Farewell to Joyce Tarnow - Force of nature and a force for good

By Leon Kolankiewicz
Published in The Social Contract
Volume 24, Number 3 (Spring 2014)
Issue theme: "What should America's Immigration policy be?"
http://www.thesocialcontract.com/artman2/publish/tsc_24_3/tsc_24_3_kolankiewicz_2.shtml




Tenacious and long-time pro-choice, population, environmental, and immigration activist Joyce Tarnow has left us after succumbing at last in a no-holds-barred struggle with brain cancer. She passed away peacefully February 21, 2014, at her home — an old, remodeled cottage in Dixie County — not far from Gainesville, Florida. At her side was her loving and devoted daughter Collette Ide.

Joyce was a healthy, fit 74, and might have graced this Earth she loved so much for years to come had she not been blindsided with a brain tumor in 2011. At that time she was given what amounted to a virtual death sentence — five months to live — but dogged fighter that she is, Joyce managed to hold the Grim Reaper and his scythe at bay for another two years over and above those five months. In that remaining time, she lived life to the fullest — connecting with family and friends, exploring northern Florida’s rivers by kayak, especially the picturesque Suwannee, enjoying the state’s beautiful birdlife, protesting immigration amnesty, and even helping found a brand new organization, Scientists and Environmentalists for Population Stabilization (SEPS), for which she served as treasurer right up until her death.

It is rare indeed to find someone of Joyce’s unflagging commitment, energy, enthusiasm, zest for life, upbeat spirit, and unflinching courage. She was not one in a million, but one in a hundred million.

She was born Joyce Pedjas in Chicago, Illinois, and raised there in a progressive family; her father Ronald was a member of the American Bakers’ and Confectioners Union. Incredibly, she did not have a formal education beyond high school, but given her intelligence and drive, she didn’t let this mere formality hold her back. As Prof. Stuart Hurlbert, Professor Emeritus of Biology at San Diego State University and president of SEPS, observed recently:

…[Joyce] was pleased to be the second person I invited to help form a SEPS board. At one point, as more people were enlisted for our boards, she expressed her delight at being included with all these smart Ph.D.s. It was a bit cute and funny because, as an environmentalist, she was so much more accomplished than us Ph.D.s. And, as we all well know, there are plenty of not-so-smart Ph.D.s and plenty of them who are working to censor and suppress on our issues.

Joyce moved to her cherished Florida in 1962 when her children were still small and the state was far less crowded than today — Florida then had a population of “just” eight million (today it is pushing 20 million and has surpassed New York for the dubious distinction of third-most populous state). The Tarnow family lived in Pompano Beach in South Florida for a number of years, and Joyce was active in the Unitarian Church.

Many of us in the trenches of America’s interminable and intense immigration battles catch so much flak from the media and our adversaries that we wish we had flak jackets, at least figuratively. Joyce is one of the few of us who actually had to wear the real thing at one time for her own protection, because she was on the front line, or fault line, of yet another population-related issue, and perhaps the only other dispute in contemporary America that is even more emotionally fraught and explosive than immigration — abortion.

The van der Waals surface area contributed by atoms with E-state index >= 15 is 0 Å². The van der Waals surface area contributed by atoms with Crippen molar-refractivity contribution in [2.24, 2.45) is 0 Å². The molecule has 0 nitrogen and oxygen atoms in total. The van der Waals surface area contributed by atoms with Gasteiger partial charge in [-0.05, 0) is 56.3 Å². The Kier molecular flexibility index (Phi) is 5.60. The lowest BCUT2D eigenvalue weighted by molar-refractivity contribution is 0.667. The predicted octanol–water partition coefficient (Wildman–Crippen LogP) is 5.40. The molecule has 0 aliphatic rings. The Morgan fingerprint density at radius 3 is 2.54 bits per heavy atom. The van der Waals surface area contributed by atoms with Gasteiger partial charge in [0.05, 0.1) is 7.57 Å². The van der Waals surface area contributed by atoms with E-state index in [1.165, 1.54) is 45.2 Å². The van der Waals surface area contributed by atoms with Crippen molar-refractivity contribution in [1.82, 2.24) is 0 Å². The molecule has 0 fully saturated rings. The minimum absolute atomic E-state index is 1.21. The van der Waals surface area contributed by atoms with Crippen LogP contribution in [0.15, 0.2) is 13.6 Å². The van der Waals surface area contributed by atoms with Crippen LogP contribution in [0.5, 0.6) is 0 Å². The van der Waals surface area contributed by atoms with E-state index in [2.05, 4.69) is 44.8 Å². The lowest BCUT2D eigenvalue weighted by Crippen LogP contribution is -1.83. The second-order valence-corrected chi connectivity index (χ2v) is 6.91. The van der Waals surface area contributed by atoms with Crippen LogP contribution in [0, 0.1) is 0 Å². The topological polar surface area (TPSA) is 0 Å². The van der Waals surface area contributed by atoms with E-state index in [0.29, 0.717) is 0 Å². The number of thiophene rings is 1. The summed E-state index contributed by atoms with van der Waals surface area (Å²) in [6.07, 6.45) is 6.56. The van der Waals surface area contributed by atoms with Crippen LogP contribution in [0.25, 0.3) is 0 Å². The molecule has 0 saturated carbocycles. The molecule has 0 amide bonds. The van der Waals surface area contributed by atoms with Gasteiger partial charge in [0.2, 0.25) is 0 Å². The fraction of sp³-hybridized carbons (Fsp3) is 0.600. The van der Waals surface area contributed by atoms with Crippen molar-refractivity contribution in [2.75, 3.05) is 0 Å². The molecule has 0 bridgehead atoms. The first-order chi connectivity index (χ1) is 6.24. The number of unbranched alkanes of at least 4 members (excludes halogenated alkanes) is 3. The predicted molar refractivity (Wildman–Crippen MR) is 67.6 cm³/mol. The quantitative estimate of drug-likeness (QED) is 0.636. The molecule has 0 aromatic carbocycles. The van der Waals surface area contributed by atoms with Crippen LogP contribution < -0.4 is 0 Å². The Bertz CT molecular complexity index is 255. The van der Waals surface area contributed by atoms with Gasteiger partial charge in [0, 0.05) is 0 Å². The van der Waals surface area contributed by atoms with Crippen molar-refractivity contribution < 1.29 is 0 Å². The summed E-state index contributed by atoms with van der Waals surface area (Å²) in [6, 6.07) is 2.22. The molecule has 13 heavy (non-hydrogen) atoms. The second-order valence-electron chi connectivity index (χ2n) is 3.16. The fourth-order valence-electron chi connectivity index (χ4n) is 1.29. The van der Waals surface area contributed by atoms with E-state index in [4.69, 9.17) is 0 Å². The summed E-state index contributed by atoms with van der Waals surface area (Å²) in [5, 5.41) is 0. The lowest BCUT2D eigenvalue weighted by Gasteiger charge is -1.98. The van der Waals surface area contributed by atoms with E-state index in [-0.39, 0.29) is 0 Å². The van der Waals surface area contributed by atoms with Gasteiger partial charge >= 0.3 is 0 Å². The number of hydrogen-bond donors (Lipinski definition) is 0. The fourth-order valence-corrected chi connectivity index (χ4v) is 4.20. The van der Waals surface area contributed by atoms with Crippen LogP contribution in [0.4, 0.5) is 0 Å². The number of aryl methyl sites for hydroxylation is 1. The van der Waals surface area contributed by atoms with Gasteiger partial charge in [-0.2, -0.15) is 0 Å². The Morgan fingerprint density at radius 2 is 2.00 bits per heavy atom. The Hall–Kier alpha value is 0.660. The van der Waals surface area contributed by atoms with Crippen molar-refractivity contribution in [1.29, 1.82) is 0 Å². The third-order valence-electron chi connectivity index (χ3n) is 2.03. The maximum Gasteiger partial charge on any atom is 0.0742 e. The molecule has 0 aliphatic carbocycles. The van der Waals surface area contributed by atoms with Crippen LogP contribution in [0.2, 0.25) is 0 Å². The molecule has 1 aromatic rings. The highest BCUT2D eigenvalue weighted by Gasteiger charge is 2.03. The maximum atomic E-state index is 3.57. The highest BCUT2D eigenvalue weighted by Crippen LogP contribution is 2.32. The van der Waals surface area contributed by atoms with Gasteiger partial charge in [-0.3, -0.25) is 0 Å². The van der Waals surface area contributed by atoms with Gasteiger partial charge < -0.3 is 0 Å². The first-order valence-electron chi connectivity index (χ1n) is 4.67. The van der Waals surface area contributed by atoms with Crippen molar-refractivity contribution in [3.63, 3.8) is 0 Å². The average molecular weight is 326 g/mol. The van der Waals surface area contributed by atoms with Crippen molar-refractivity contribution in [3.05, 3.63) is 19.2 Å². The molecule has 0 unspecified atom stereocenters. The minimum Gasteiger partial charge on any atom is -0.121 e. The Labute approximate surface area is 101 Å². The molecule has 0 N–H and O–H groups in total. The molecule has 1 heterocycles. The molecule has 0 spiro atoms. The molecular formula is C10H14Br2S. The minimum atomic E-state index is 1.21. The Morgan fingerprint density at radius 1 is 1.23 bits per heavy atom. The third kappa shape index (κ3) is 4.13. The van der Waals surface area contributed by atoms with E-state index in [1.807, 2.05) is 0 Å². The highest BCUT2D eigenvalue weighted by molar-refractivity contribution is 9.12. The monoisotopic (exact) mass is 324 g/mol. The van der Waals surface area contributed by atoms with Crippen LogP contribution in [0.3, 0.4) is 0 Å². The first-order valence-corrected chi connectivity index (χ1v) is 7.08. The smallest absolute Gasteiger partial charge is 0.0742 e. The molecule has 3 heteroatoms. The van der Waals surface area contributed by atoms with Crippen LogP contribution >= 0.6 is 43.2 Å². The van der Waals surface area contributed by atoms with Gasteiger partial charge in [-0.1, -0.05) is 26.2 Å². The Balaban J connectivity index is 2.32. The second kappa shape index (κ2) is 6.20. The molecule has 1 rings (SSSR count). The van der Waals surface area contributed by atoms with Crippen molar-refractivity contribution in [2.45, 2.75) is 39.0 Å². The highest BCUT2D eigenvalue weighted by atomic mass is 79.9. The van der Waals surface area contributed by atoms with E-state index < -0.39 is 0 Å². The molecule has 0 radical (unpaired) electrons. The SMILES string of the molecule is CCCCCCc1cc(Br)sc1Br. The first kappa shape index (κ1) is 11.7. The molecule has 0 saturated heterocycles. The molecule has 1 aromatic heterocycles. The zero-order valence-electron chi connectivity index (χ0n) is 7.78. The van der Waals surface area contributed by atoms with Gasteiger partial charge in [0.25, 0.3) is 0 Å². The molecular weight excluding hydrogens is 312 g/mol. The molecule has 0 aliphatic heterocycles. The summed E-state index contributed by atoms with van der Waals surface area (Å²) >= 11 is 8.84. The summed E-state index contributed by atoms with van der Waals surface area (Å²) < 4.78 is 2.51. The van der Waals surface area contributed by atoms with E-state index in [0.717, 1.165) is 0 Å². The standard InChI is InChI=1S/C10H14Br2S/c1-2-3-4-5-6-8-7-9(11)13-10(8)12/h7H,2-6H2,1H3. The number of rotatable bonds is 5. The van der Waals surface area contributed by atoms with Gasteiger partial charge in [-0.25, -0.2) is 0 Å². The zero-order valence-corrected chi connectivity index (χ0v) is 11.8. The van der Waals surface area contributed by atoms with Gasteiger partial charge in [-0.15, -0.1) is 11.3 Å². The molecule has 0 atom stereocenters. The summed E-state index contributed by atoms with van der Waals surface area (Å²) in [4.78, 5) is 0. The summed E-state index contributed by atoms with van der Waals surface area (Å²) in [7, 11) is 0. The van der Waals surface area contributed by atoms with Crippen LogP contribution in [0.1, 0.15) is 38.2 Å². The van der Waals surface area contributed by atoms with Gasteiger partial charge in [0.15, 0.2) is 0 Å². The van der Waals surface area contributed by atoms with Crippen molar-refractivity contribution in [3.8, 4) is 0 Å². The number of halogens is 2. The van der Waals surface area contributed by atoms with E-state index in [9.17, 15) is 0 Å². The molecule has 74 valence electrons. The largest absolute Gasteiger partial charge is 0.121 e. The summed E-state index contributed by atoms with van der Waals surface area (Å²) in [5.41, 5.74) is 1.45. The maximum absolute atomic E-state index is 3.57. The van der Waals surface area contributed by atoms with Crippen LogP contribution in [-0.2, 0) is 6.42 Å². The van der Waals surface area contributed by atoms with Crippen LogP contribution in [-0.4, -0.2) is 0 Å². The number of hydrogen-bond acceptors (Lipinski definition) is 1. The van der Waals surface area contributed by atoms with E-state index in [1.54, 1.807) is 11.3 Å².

In 1976, Joyce opened the Women’s Clinic in Fort Lauderdale. It furnished comprehensive gynecological services to poorer women who could not usually afford such medical care. It also provided safe, legal abortions. According to a 2004 article in a Palm Beach newspaper titled “Adios, Abortionist,” written when Joyce was about to close up shop and retire, the clinic performed some 800 to 900 abortions annually. “Fertility is an environmental issue,” Joyce was quoted as saying in the article, quite sensibly and accurately.

Joyce stuck to her guns in standing up for a woman’s right to choose, even, and perhaps especially, once she was threatened. But by 2004, after 28 years, she’d had enough. According to the article:

“I’m ready to hang it up,” the feisty 65-year-old says. Over the years, BBs, red paint, motor oil, and piña colada mix are just a few of the items that have been flung at her windows. She has, at times, worn a flak jacket to work, and her name made the Nuremberg files, an infamous aggregation (some consider it a hit list for anti-abortion activists) of “every person working in the baby slaughter business.”

Rabbi Barry Silver, a Boca Raton-based attorney, collaborated with Joyce to win a permanent injunction against the anti-choice activist organization Operation Rescue, which had blockaded her clinic in the 1980s. “She’s one of the unsung heroes,” said Silver in 2004. Operation Rescue was forced to pay $235,000 in legal fees. “We bankrupted them. Joyce was instrumental in that victory.”

Like many, Joyce was galvanized by concerns about overpopulation thanks to The Population Bomb, published in 1968. And at a 1970 Earth Day event, as she later told a newspaper reporter:

I saw a table set up by the engineering department that showed the population bomb. There was this beautiful baby picture and a display of the number of U.S. births indicated by a strobe light flashing — it was a real attention grabber. I’d been living in Florida since 1962, and I was impressed by the marine life here, the trees and foliage, and it seemed people didn’t realize the potential impact of rapid population growth.

Joyce was so inspired that she went on to start the Miami chapter of the new group Zero Population Growth (ZPG) in 1970. This organization had been founded by biologists Paul Ehrlich, Charles Remington, and Richard Bowers just two years earlier. Joyce served on the national board of ZPG from 1972 to 1974.